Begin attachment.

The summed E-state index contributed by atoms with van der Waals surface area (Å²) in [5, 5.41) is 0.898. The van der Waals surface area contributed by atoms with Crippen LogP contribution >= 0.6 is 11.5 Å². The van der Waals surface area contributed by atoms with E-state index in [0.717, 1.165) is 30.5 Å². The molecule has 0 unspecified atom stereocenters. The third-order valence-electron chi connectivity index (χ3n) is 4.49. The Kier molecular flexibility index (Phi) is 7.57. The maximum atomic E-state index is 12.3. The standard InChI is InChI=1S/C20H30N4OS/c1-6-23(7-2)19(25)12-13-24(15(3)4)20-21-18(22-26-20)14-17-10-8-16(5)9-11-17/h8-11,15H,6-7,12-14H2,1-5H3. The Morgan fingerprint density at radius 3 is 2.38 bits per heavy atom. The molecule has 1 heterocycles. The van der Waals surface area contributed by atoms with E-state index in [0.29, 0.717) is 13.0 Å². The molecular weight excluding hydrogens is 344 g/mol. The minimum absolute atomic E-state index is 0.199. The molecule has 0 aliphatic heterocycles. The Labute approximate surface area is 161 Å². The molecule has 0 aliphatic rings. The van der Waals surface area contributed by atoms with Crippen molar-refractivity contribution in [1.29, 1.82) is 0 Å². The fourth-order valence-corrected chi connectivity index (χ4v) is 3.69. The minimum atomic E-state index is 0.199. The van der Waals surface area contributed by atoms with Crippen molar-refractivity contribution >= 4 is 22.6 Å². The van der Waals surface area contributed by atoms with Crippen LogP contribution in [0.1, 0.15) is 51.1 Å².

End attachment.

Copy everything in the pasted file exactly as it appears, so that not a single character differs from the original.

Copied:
The summed E-state index contributed by atoms with van der Waals surface area (Å²) in [5, 5.41) is 0.898. The van der Waals surface area contributed by atoms with Crippen LogP contribution >= 0.6 is 11.5 Å². The van der Waals surface area contributed by atoms with E-state index in [0.717, 1.165) is 30.5 Å². The molecule has 0 unspecified atom stereocenters. The third-order valence-electron chi connectivity index (χ3n) is 4.49. The Kier molecular flexibility index (Phi) is 7.57. The maximum atomic E-state index is 12.3. The standard InChI is InChI=1S/C20H30N4OS/c1-6-23(7-2)19(25)12-13-24(15(3)4)20-21-18(22-26-20)14-17-10-8-16(5)9-11-17/h8-11,15H,6-7,12-14H2,1-5H3. The Morgan fingerprint density at radius 3 is 2.38 bits per heavy atom. The molecule has 1 heterocycles. The van der Waals surface area contributed by atoms with E-state index in [0.29, 0.717) is 13.0 Å². The molecular weight excluding hydrogens is 344 g/mol. The minimum absolute atomic E-state index is 0.199. The molecule has 0 aliphatic heterocycles. The Labute approximate surface area is 161 Å². The molecule has 0 aliphatic rings. The van der Waals surface area contributed by atoms with Crippen molar-refractivity contribution in [1.29, 1.82) is 0 Å². The fourth-order valence-corrected chi connectivity index (χ4v) is 3.69. The minimum atomic E-state index is 0.199. The van der Waals surface area contributed by atoms with Crippen molar-refractivity contribution >= 4 is 22.6 Å². The van der Waals surface area contributed by atoms with Crippen LogP contribution in [0.1, 0.15) is 51.1 Å².